- Seventy-three percent of households with incomes over $100,000 per year place a premium on low base prices when deciding where to buy groceries, according to research conducted in July by Dunnhumby — a level that is 7 percentage points higher than it was in April and underscores the widening impact inflation is having on the economy, the data analytics firm reported Monday.
- More than a third (37%) of grocery shoppers check prices online before and while they shop, while 35% shop around in search of the best value, findings from Dunnhumby’s latest Consumer Trends Tracker also show.
- Shoppers are stepping up their efforts to evade rising grocery prices as they perceive food-at-home inflation to be at an annual pace of nearly 23% — sharply above the actual rate of about 13% recorded by the federal government.
The latest figures from Dunnhumby underscore the close connection between people’s sense of where the economy stands and how they plot their grocery shopping strategy.
At the same time as people higher up the income scale gravitate toward retailers that emphasize lower prices, shoppers are showing growing interest in loyalty programs. More than half of shoppers in the July poll, which took into account responses from 2,000 U.S. consumers, said they consider a rewards program to be “very” or “extremely” important, up 3 percentage points from April, when Dunnhumby last collected responses from consumers for its Consumer Trends Tracker.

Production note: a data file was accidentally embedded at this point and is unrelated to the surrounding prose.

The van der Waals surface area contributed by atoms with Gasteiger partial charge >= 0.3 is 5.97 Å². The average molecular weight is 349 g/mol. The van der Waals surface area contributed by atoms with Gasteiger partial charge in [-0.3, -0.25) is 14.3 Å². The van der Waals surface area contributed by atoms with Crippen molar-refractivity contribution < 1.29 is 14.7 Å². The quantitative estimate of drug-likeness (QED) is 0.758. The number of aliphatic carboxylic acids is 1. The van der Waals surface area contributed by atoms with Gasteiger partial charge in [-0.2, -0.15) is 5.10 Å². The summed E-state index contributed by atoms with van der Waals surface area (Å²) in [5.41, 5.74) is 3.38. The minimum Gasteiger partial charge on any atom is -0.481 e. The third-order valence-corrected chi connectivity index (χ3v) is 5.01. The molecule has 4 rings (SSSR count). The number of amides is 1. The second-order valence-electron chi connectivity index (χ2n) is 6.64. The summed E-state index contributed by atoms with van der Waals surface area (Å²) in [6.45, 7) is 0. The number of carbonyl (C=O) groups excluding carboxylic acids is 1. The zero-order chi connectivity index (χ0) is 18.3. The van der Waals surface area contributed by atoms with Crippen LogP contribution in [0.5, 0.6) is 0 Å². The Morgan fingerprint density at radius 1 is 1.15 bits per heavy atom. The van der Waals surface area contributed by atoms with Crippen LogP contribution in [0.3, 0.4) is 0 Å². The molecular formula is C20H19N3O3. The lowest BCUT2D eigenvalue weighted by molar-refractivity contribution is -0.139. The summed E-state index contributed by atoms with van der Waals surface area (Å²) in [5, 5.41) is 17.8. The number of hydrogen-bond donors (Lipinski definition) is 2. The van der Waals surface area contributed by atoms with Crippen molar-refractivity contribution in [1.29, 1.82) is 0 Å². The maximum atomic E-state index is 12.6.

Accordingly, people have also become increasingly willing to identify themselves when shopping for groceries by logging in or providing a phone number when checking out, Dunnhumby found. The percentage of shoppers redeeming coupons or other deals that are part of a loyalty program has also ticked up.
Shoppers have also become more likely to buy larger sizes of products as they look to hold down costs, but Dunnhumby noted that purchasing larger quantities of goods to score lower units prices is less likely to be an option for people at lower incomes levels. In a reflection of this, Dunnhumby found that shoppers have also been steadily moving toward smaller package sizes to keep their tabs lower.
The survey also shows that people have become increasingly likely to trade down when deciding what to buy at the grocery store.
Consumers have been particularly willing to settle for lower-priced alternatives when shopping for packaged goods like pasta, cereal and canned vegetables; household products such as detergent and paper towels; and frozen foods. By contrast, shoppers have remained more likely to stay true to their established shopping patterns when selecting seafood, meat, fresh produce and prescription medicines, Dunnhumby found.
People’s sense that inflation is worse than it actually is has grown more pronounced as the year has progressed. In February, shoppers told Dunnhumby that they thought food prices were increasing at an annual rate of 17.7%.
In addition, the data from Dunnhumby indicates that inflation is contributing to rising food insecurity around the country. Thirty-one percent of households in the poll Dunnhumby conducted in July indicated that they have skipped or reduced the size of their meals over the past year, up 5% from April.